NSW DPI researcher, Rohan Brill, says optimising canola's flowering time is currently one of the most important tactics in improving profitability of the crop.
"In the last couple of years we've been penalised by frost by flowering too early but then quickly we drop our yield off by flowering late because of drought and heat-stress, so it's become a tight window to get the highest yield," Mr Brill said.
"Last year we were dropping off nearly 15 kilograms per day per hectare by flowering too early and a similar sort of rate by flowering too late as well."
Mr Brill was one of the 16 researchers working on a five-year GRDC project on optimising canola profitability, the group presenting their findings to growers at workshops across Southern NSW.
An app from CSIRO, The Canola Flowering Calculator, was developed as part of project.
The app allows growers to determine the best variety or sowing date, depending on their location, so their crop flowers in the optimal window.
The calculator is a phenology model that uses 60 years of weather data to calculate a range of possible flowering dates for a specific environment.
Mr Brill said the information was particularly useful because you can pick from 77 sites around Australia.
"If you're a farmer at Lockhart and you're unsure about what your variety is going to do, you can get online, put your location in there and then have confidence that the weather data will be based on where you are," Mr Brill said.
"That will really help, especially when we get new varieties in there."
A key component of the project was trialing a range of canola varieties, at different locations and across different sowing dates.
Mr Brill said when it comes to hybrid or OP varieties, hybrids came out as the overall winner but it had a higher risk factor.
"Hybrid's are more expensive, so in a high risk situation there's probably good reason to go back to OP variety," Mr Brill said.
He said they've seen more consistent yields across sowing dates and seasons from varieties that sit in the middle in terms of speed of development.
"The slow varieties do quite well if they're sown early but then struggle if they're done late," Mr Brill said.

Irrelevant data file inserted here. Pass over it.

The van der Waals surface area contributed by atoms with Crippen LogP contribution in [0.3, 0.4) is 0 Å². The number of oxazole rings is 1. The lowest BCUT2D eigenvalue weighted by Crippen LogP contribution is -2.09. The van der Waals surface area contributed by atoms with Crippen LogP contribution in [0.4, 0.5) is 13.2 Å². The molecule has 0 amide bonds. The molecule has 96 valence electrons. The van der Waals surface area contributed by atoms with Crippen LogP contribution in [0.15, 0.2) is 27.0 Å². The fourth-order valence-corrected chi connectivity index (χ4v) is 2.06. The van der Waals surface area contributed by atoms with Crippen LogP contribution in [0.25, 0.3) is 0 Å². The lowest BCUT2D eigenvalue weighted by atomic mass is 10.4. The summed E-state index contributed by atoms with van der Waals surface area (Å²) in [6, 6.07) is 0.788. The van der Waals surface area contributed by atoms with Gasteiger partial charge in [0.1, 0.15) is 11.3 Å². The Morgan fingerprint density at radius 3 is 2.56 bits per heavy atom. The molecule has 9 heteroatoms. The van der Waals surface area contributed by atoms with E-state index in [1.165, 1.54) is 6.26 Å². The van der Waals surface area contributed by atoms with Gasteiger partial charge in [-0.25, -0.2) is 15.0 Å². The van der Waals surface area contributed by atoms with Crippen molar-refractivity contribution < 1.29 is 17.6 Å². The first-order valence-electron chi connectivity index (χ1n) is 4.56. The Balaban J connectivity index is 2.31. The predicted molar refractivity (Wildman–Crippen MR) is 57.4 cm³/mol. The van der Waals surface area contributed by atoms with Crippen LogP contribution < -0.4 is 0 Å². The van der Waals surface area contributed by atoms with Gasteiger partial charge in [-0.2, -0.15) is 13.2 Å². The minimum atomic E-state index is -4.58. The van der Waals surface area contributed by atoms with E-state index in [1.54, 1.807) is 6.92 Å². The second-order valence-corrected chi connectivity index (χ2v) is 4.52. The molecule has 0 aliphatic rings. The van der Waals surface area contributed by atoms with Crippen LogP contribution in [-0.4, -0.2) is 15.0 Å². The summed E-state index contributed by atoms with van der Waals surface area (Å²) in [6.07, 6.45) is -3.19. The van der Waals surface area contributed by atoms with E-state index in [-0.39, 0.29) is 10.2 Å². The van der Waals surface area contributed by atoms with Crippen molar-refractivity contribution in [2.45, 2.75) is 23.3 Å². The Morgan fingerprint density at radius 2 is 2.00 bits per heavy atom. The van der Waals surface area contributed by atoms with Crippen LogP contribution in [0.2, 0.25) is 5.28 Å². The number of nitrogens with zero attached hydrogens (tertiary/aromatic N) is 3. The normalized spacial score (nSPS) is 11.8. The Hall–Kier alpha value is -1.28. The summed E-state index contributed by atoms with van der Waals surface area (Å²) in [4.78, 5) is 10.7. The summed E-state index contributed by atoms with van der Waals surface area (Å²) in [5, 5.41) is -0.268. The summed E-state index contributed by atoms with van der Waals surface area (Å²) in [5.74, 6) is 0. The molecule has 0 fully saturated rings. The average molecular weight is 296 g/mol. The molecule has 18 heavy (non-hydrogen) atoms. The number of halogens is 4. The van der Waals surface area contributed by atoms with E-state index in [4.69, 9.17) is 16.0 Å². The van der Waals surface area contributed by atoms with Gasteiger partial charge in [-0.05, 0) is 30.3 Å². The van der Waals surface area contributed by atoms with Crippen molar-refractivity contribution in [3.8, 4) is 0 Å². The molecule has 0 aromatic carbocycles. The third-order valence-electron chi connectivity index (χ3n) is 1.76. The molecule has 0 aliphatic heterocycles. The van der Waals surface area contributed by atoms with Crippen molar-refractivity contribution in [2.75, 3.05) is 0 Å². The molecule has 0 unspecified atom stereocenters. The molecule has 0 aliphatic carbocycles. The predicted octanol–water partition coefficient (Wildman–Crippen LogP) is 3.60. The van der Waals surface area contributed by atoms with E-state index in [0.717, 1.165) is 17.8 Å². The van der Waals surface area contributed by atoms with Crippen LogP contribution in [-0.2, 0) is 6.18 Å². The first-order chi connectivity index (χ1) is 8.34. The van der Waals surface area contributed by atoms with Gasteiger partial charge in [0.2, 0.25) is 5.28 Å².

"If we miss the sowing opportunity like what happened in 2018 then if that's the only variety you've got, you're either in a system where you know you're getting a lower yield or not sowing at all.
"Fast varieties have to be sown late or they'll be frosted, whereas the varieties in between have a little more flexibility to flower at close to the right time over a wider window."
He said there were some new varieties like Diamond that stood out.
"Diamond was quite phenomenal in that it put a lot of biomass on quickly but it's very risky pushing it early because it flowers very rapidly and then gets exposed to frost," Mr Brill said.
He also said the way nitrogen was applied had changed over the last couple of years as farmers have looked to reduce their inputs.
"We got fairly gungho in terms of just feeding the system with urea because we had some pretty handy years from 2010 to 2016," Mr Brill said.
"We've turned around those last couple of years and cropping in general has been more risky.
"Growing canola after a legume has taken a lot of risk out of that because it hasn't needed as much fertiliser."
Flowering time affects disease resistance
Researchers have found both sowing and flowering time can have a significant affect on a canola crop's resistance to diseases such as blackleg.
CSIRO's Dr Susie Sprague said although sowing earlier reduced the risk of blackleg, flowering early could increase risk.
"If you're sowing earlier you're sowing into warmer soil so the crop's growing quickly and they usually reach a stage where they're more robust to the disease before the fungal spores are released," Dr Sprague said.
"However, the earlier that the crop flowers the more exposed they are to blackleg spores and cooler conditions that are conducive to the disease development."
Dr Sprague said it was also important for growers to understand that there was a new type of blackleg infection affecting plants in the later end of the season, named upper canopy blackleg.
"It's affecting the crop once it has its reproductive canopy. The term encompasses infection on a number of plant parts," Dr Sprague said.
She said although the dry season meant significant levels of disease were unlikely this year, higher rainfall areas could experience yield loss.
"In previous seasons we have certainly measured significant yield loss associated with upper canopy infection and it is advisable that growers become familiar with the symptoms," she said.